In September, the Springville Museum of Art held an exhibition of Bethanne's original illustrations from the book.
One evening, just before the exhibit ended, I took Little A with me and met my friend Rachel at the museum (hi, Rachel!). There were copies of Louisa as part of the exhibit for patrons to look through while they enjoyed the artwork. Little A (15 mos at that time) happily carried a copy of the book around with her the whole time we were there. She even screamed in delight several times as she clutched the book in her tiny hands.
(See below for pictures of the exhibit -and of us!)
(From Yona's website)This picture-book look at Louisa May Alcott gently traces her life from a happy, humble childhood to nursing soldiers in the Civil War to her later writing successes. Louisa mostly grew up in Massachusetts, in the company of her three sisters. The young Alcott girls spent Saturday nights in riotous pillow fights, acted out plays in homemade costumes and kept journals to record their thoughts—a pastime that would prove quite fruitful for Louisa. McDonough, appropriately for the audience, places the development of Louisa’s character over literary exegesis, and her words are harmoniously both accessible and expressive. Andersen’s swashes of gouache and pastels color the lush green fields and warm orange background that glows behind the text. Most intriguing, however, are the end notes, which include two early poems by Alcott and a traditional dessert recipe for New England Apple Slump. While too dense for the littlest of women (and men), middle-graders will be charmed by this first look at one of America’s most beloved authors.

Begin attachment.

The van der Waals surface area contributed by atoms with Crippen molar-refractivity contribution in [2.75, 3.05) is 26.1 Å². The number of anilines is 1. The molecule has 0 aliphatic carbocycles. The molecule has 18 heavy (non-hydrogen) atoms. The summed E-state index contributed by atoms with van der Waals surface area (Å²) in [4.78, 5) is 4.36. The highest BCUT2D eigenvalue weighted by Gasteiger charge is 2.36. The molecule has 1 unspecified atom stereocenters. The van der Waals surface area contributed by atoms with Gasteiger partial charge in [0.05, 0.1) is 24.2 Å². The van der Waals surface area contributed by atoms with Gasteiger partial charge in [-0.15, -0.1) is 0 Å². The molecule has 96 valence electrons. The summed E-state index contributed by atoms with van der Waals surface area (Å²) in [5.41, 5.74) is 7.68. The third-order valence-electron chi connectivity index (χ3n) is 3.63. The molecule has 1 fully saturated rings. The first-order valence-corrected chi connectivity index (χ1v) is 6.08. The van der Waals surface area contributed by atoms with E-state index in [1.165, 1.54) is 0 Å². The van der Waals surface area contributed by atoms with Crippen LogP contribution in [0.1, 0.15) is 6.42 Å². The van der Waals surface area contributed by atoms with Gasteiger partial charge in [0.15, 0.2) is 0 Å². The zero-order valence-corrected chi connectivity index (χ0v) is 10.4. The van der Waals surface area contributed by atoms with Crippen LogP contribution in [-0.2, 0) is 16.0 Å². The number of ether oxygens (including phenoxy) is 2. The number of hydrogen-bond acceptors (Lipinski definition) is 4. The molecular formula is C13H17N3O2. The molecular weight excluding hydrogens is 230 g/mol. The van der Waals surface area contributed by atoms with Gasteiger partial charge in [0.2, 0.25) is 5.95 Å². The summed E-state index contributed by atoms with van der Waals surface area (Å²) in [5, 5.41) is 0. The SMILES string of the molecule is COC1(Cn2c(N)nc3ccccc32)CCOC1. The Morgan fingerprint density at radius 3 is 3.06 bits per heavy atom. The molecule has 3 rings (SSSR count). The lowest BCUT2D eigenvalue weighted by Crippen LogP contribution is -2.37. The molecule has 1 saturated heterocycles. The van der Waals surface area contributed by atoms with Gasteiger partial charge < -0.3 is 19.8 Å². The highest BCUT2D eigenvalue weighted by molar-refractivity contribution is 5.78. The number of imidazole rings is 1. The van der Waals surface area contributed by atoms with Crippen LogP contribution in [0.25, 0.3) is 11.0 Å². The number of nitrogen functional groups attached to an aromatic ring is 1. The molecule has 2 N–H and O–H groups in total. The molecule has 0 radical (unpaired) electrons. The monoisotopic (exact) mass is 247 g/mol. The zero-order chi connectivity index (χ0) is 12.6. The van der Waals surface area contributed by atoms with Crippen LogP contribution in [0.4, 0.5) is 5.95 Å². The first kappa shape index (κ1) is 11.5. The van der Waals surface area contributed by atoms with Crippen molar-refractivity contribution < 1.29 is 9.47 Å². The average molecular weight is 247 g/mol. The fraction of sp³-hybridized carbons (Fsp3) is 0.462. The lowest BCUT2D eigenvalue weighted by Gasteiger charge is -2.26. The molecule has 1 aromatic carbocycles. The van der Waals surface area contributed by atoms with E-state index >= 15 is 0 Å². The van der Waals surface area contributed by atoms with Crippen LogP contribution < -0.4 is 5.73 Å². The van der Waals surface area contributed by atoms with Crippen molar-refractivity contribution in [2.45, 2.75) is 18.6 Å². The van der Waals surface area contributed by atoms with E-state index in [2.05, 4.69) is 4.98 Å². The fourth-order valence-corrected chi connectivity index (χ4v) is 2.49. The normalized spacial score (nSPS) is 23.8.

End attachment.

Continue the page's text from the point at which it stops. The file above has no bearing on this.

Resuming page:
(Picture book/biography. 8-12)